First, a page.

In the very heart of the county town, towering over the River Eske, stands Donegal Castle. Red Hugh O’Donnell himself built it as his personal fortress in the fifteenth century. It is said that, leaving to seek succour in Spain in the wake of the Battle of Kinsale, Hugh determined to make sure his castle would never ever fall into English hands – by setting it on fire.
But he was to be disappointed. English captain Sir Basil Brooke became the castle’s new lord in 1616. As part of a massive programme of improvements, Brooke built a handsome manor house beside the tower. He also commissioned the magnificent chimney-piece, finely decorated with carved fruit and his own imperious coat of arms.
The building complex fell into ruin in the twentieth century, but was brought back to its former glory in the 1990s. Currently, a suite of information panels illuminates the chequered history of the castle and its disparate owners.
Nestled in an inlet of Sheephaven Bay in County Donegal, skirting the wild waters of the Atlantic, stands Doe Castle – the medieval stronghold of the MacSweeneys.
The fortress was built in the 1420s. For almost 200 years it served as home, refuge and bastion for at least 13 MacSweeney chiefs – some of whom were party and witness to the most seismic events of Irish history.
For example, MacSweeney chief Eoghan Og II gave shelter to survivors of the 1588 Spanish Armada fleet at Doe. The last chief of the castle, Maolmhuire an Bhata Bhui, marched out with Red Hugh O’Donnell, lord of Tyrconnell, to the Battle of Kinsale in 1601.
An exquisite carved and ornamented Mac Sweeney grave-slab, dating from 1544, is on show inside the tower house. Display panels onsite chronicle the castle’s history in fascinating detail.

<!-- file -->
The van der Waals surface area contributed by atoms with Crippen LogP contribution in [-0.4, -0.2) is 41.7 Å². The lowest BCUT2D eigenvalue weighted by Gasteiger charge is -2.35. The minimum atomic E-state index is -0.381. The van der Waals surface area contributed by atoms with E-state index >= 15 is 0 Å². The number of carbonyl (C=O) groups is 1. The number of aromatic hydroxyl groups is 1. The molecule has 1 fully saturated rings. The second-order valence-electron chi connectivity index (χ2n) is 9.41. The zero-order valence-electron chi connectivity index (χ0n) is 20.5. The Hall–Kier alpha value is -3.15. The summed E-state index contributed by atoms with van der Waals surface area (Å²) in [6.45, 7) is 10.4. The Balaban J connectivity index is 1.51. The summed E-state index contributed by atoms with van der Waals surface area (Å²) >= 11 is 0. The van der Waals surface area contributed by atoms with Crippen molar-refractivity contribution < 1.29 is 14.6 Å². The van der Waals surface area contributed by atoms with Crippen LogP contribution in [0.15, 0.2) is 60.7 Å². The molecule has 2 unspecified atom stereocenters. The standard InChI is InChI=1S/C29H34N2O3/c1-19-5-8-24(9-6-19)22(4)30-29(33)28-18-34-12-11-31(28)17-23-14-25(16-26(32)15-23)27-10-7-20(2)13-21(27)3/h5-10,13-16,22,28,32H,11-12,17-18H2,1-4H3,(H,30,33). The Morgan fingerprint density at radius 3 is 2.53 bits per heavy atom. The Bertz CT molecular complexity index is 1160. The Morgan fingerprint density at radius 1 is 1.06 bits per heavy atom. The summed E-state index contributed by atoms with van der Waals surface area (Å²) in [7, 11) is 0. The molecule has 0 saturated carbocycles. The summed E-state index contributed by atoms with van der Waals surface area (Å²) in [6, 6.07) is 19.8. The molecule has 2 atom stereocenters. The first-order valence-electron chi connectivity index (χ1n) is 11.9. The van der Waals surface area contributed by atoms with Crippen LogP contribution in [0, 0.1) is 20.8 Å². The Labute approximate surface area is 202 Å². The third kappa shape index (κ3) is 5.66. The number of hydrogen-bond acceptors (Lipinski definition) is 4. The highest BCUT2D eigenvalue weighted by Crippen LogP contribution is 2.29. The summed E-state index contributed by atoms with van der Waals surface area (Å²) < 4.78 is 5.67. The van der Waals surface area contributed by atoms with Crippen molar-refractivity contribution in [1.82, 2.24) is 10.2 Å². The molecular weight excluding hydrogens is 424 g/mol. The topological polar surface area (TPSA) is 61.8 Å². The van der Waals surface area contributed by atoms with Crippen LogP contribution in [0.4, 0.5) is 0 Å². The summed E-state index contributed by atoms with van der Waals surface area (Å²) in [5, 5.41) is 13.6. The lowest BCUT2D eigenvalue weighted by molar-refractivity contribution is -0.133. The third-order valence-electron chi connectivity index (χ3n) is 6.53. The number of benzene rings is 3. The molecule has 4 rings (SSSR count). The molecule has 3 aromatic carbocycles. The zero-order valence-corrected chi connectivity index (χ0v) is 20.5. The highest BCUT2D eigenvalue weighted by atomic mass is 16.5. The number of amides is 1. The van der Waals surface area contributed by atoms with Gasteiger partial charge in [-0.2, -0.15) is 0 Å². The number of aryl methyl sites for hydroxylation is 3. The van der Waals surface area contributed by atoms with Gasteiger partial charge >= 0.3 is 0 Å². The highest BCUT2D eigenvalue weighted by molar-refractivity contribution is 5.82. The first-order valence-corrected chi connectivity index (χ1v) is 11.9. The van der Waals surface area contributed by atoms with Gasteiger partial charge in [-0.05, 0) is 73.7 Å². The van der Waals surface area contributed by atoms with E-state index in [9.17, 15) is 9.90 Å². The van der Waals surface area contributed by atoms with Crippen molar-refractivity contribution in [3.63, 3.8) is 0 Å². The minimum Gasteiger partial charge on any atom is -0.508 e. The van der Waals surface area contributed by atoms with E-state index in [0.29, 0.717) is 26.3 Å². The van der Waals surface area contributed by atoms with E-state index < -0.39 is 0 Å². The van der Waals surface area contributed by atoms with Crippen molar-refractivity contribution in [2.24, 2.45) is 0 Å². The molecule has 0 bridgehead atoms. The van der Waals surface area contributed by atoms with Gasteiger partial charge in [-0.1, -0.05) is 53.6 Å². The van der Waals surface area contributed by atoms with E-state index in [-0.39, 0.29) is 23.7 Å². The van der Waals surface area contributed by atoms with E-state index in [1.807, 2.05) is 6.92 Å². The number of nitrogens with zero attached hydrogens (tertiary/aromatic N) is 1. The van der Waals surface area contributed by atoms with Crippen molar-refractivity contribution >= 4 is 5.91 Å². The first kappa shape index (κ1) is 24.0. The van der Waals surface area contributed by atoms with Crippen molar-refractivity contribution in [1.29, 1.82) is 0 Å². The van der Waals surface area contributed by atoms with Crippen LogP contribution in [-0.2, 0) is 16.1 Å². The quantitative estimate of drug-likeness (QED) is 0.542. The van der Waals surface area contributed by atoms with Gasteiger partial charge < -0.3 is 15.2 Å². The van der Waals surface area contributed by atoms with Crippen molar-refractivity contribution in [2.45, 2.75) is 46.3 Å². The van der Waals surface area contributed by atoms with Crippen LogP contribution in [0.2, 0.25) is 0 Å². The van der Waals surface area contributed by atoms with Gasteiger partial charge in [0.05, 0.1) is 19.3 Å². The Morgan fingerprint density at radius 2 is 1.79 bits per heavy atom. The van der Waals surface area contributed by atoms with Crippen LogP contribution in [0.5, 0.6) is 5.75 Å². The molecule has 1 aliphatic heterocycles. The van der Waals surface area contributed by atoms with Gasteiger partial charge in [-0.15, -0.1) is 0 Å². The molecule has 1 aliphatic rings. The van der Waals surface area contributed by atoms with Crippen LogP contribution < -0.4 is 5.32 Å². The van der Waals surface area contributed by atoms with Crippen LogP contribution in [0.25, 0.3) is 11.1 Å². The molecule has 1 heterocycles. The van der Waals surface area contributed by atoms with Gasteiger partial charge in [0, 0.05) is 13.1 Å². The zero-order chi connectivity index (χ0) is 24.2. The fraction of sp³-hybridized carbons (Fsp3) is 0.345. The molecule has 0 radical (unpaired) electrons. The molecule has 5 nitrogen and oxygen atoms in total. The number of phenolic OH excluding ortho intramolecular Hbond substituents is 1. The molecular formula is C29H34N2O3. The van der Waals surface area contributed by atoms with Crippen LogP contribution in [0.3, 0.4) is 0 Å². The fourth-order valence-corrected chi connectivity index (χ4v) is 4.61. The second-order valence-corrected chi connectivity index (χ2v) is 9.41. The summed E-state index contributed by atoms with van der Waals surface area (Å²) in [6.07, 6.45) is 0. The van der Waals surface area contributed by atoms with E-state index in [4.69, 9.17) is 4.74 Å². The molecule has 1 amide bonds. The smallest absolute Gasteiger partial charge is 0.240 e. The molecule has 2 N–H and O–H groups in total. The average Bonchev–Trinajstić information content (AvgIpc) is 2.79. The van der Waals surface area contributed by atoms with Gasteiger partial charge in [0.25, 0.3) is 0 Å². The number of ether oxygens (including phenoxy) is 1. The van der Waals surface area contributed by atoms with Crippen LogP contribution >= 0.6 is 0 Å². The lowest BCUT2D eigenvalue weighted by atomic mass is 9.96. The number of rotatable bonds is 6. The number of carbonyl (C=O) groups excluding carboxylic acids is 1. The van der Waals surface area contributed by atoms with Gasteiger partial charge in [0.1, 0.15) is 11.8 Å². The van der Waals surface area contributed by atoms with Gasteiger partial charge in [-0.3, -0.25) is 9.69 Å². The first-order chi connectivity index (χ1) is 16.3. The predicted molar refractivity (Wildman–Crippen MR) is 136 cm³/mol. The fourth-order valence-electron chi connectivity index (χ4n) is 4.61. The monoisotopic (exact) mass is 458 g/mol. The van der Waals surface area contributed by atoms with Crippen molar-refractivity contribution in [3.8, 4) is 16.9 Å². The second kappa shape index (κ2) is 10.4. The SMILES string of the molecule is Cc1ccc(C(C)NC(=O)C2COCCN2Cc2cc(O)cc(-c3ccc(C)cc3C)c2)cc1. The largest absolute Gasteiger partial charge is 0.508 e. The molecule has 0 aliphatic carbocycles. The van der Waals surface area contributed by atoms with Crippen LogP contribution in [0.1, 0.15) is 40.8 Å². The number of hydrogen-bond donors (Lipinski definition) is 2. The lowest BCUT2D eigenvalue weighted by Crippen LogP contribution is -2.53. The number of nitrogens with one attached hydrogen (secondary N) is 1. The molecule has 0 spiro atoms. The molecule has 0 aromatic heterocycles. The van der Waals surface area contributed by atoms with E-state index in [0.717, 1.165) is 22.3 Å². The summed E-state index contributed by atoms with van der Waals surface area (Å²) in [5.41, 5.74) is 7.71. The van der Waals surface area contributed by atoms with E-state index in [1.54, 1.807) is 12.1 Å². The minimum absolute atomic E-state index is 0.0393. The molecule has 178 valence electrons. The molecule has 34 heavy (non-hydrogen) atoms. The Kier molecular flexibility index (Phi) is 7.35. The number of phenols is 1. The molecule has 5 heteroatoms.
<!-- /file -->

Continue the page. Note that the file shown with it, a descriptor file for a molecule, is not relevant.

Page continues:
Desmond Castle Kinsale
Desmond Castle in Kinsale dates from around 1500. It is a classic urban tower house, consisting of a three-storey keep with storehouses to the rear.
Maurice Bacach Fitzgerald, the earl of Desmond, originally built the castle as the customs house for the town. It served as a prison in the seventeenth and eighteenth centuries. Because it usually held French inmates, as well as Spaniards, Portuguese, Dutch and Americans, it became known locally as the French Prison and carries that name to this day. The building was co-opted as an ordnance store during the momentous Battle of Kinsale (1601) and served as a workhouse during the Great Famine.
Desmond Castle certainly had a colourful history and this continued into the twentieth century. In the early 1900s it was used as a venue to host local Gaelic League meetings. Finally, in the 1930s, a thriving undertaking business operated from within the National Monument.
Barryscourt Castle was the seat of the great Anglo-Norman Barry family and is one of the finest examples of a restored Irish Tower House. Dating from between 1392 and 1420, the Castle has an outer bawn wall and largely intact corner towers. The ground floor of the Tower House contains a dungeon into which prisoners were dropped via the 'drop-hole' located on the second floor.